Elections Canada, which is probing fraudulent robo-calls that tried to discourage voting in one Ontario riding, has now revealed it's received a total of 700 similar complaints.
Chief Electoral Officer Marc Mayrand warned Canadians against drawing premature conclusions on what his agency has already found, saying investigators are keeping as quiet as possible until they are done.
"Like all law enforcement bodies, the Office of the Commissioner generally does not disclose information on its investigative activities in order to protect the presumption of innocence and privacy," Mr. Mayrand said.
"This also ensures that investigations are carried out effectively while meeting the high standards of due process and impartiality that are required and expected in a free and democratic society. In this regard, I advise caution about drawing conclusions based on possibly inaccurate and incomplete information."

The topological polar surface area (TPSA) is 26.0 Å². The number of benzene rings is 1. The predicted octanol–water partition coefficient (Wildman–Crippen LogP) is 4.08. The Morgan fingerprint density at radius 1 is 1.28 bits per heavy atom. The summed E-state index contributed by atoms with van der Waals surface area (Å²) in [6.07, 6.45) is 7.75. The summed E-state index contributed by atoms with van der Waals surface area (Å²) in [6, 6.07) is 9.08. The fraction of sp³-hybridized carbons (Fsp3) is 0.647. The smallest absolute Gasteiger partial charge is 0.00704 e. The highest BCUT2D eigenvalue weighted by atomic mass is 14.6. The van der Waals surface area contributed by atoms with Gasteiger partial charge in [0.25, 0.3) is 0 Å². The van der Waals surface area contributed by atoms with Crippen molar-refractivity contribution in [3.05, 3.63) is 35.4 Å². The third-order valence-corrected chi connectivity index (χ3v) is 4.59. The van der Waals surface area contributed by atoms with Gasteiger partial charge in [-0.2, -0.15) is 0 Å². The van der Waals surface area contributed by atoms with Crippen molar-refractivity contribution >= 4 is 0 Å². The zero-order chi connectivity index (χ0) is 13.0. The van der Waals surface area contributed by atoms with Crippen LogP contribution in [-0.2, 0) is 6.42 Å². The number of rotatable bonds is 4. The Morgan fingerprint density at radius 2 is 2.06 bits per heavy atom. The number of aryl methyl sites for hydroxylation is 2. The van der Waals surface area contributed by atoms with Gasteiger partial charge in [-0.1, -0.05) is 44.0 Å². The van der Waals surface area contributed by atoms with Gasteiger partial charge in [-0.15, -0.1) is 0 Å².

Elections Canada has had 31,000 "contacts" from Canadians in recent weeks on robo-calls.
But the agency has revealed the majority were form letters rather than specific complaints.
Mr. Mayrand said in fact the watchdog has now collected 700 similar allegations.
"Immediately following the 2011 general election, the Commissioner of Canada Elections deployed resources to investigate complaints of fraudulent or improper calls. Since then over 700 Canadians from across the country have informed us of specific circumstances where they believe similar wrongdoing took place. I appreciate the interest that Canadians have shown in this matter and thank them for their continued collaboration."
He offered to testify before a parliamentary committee to inform Canadians on how investigations work.
"As I have previously indicated, I intend to submit a report to Parliament in due course. In the meantime, as an agent of Parliament, I would welcome the opportunity to appear before the parliamentary committee responsible for electoral matters to provide information on our administrative and investigative processes."